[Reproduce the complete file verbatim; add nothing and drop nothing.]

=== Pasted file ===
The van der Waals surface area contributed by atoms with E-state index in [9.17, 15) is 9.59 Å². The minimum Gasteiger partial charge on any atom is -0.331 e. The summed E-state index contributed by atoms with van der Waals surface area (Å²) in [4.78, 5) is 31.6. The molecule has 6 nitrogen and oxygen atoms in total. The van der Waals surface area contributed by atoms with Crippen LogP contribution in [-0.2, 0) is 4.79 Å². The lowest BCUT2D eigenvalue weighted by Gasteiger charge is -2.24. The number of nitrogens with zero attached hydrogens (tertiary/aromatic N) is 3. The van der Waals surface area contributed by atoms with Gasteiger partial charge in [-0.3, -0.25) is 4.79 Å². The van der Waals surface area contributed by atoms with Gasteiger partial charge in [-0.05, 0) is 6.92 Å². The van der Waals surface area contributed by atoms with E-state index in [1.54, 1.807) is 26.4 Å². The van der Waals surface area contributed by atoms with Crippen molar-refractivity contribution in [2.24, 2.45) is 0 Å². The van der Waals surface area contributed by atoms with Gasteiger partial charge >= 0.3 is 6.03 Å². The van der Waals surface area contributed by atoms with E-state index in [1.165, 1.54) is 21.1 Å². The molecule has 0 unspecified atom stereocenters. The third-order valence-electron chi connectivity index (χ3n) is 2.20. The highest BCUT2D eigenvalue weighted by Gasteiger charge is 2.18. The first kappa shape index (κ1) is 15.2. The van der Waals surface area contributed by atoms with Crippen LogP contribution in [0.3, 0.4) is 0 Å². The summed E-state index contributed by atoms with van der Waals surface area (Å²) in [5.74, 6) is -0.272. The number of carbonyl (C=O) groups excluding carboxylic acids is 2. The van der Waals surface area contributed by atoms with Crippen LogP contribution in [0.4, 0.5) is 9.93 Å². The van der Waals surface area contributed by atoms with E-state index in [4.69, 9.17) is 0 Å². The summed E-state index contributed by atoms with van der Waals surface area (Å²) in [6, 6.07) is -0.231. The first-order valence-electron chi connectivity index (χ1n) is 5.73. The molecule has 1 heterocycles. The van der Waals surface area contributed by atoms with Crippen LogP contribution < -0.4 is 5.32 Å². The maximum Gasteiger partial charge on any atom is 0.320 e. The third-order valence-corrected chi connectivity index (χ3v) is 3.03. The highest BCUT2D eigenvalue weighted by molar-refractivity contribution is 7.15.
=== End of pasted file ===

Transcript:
The van der Waals surface area contributed by atoms with E-state index in [9.17, 15) is 9.59 Å². The minimum Gasteiger partial charge on any atom is -0.331 e. The summed E-state index contributed by atoms with van der Waals surface area (Å²) in [4.78, 5) is 31.6. The molecule has 6 nitrogen and oxygen atoms in total. The van der Waals surface area contributed by atoms with Crippen LogP contribution in [-0.2, 0) is 4.79 Å². The lowest BCUT2D eigenvalue weighted by Gasteiger charge is -2.24. The number of nitrogens with zero attached hydrogens (tertiary/aromatic N) is 3. The van der Waals surface area contributed by atoms with Gasteiger partial charge in [-0.3, -0.25) is 4.79 Å². The van der Waals surface area contributed by atoms with Gasteiger partial charge in [-0.05, 0) is 6.92 Å². The van der Waals surface area contributed by atoms with E-state index in [1.54, 1.807) is 26.4 Å². The van der Waals surface area contributed by atoms with Crippen molar-refractivity contribution in [2.24, 2.45) is 0 Å². The van der Waals surface area contributed by atoms with Gasteiger partial charge >= 0.3 is 6.03 Å². The van der Waals surface area contributed by atoms with E-state index in [1.165, 1.54) is 21.1 Å². The molecule has 0 unspecified atom stereocenters. The third-order valence-electron chi connectivity index (χ3n) is 2.20. The highest BCUT2D eigenvalue weighted by Gasteiger charge is 2.18. The first kappa shape index (κ1) is 15.2. The van der Waals surface area contributed by atoms with Crippen LogP contribution in [0.3, 0.4) is 0 Å². The summed E-state index contributed by atoms with van der Waals surface area (Å²) in [5.74, 6) is -0.272. The number of carbonyl (C=O) groups excluding carboxylic acids is 2. The van der Waals surface area contributed by atoms with Crippen LogP contribution in [0.4, 0.5) is 9.93 Å². The van der Waals surface area contributed by atoms with E-state index in [4.69, 9.17) is 0 Å². The summed E-state index contributed by atoms with van der Waals surface area (Å²) in [6, 6.07) is -0.231. The first-order valence-electron chi connectivity index (χ1n) is 5.73. The molecule has 1 heterocycles. The van der Waals surface area contributed by atoms with Crippen LogP contribution < -0.4 is 5.32 Å². The maximum Gasteiger partial charge on any atom is 0.320 e. The third-order valence-corrected chi connectivity index (χ3v) is 3.03. The highest BCUT2D eigenvalue weighted by molar-refractivity contribution is 7.15.